It's hard not to recommend reading this book even though reading it is really not an enjoyable experience. Rabbit evoked powerful emotions in this reader - especially anger and depression; maybe a little anxiety. You are almost guaranteed to feel worse after you read this book - especially if you can identify with any part Angstrom's angst. On the other hand, the mature reader (er, middle-aged) who has experienced the fullness of life's sorrows may sort of shrug at Rabbit as if to say 'what did you expect from life? Pull yourself together, son.'

Read at your own risk.
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Format: Paperback
Harry "Rabbit" Angstrom was a high school superstar only a handful of years ago. Now he is a young married father, trapped in the suburban 60's, unhappy with a cluttered house, a drunken wife, and a son who will never be the athlete he was. Will this former basketball star find a way to make his life better, or will he run like a rabbit? The title says it all and Harry Angstrom does indeed run whenever things don't go his way.

Leaving the house to pick up his son, he impulsively drives from his Pennsylvania home to West Viriginia. He wants to run to the sunny shores of Florida to live the life he feels he deserves. Surely a man like Rabbit deserves more in life, or so he imagines. Unable to complete this journey, he runs to his former coach, a tired and washed-up man who introduces him to a part-time prostitute. Rabbit moves in with Ruth that very night and they begin a relationship they flaunt and thus humiliate his very pregnant wife and both sets of parents.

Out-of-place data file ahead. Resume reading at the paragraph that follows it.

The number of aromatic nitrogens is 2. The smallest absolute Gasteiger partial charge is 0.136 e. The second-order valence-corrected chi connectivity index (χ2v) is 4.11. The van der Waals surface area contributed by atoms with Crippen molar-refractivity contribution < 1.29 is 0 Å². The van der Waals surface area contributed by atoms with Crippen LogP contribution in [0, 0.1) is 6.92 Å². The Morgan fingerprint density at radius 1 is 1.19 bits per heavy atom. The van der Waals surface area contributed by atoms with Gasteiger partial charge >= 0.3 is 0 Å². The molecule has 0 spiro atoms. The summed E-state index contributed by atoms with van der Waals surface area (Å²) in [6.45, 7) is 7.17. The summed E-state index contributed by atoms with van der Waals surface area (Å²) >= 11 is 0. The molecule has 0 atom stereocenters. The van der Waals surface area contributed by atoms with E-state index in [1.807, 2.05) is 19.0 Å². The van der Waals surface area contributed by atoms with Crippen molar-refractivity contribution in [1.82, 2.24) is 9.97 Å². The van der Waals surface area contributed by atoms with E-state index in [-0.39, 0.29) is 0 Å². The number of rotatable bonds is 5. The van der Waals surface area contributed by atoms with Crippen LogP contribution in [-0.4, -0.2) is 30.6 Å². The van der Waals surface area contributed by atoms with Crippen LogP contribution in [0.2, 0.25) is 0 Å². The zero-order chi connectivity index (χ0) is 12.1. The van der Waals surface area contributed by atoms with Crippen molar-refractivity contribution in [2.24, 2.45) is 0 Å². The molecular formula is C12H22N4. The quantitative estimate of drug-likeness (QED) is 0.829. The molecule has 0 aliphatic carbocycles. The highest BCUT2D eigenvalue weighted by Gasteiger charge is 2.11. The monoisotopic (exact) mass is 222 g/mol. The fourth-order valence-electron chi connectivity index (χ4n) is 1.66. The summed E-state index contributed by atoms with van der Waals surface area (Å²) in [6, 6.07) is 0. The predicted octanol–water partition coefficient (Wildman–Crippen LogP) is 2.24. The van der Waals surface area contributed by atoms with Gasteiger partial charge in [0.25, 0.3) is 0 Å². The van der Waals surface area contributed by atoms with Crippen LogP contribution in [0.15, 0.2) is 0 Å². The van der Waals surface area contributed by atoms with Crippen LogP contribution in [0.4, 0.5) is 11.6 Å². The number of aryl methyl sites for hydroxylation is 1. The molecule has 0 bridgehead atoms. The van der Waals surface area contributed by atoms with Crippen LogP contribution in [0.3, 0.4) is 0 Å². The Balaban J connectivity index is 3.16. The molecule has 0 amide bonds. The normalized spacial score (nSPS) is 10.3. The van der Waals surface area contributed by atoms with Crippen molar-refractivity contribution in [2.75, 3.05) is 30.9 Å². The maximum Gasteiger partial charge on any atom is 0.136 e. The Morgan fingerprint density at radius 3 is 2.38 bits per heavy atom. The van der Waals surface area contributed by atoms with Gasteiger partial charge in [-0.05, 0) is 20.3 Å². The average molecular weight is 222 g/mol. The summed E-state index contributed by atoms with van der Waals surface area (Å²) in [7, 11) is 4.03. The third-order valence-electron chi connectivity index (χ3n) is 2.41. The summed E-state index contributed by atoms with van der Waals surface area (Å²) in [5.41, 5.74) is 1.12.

Is there an ounce of unselfishness in Rabbit? The reader may think so when he returns to his wife the night she goes into labor. Their reunion is bittersweet and because in large part of Rabbit's inability to see beyond his own needs, their reunion burst apart in a senseless tragedy that is horrific but so beautifully written the reader is glued to the page hoping against hope this terrible thing is not happening.

Will Rabbit be able to grow up and realize he is no longer the high school hero? Will he be able to comfort his wife, to provide a home for her and his children? Will he forsake Ruth, the hooker who accepts him as he is but is now pregnant with his child? In which direction will Rabbit run this time?
Read more ›
7 Comments 139 of 156 people found this helpful. Was this review helpful to you? Yes No Sending feedback...
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Format: Paperback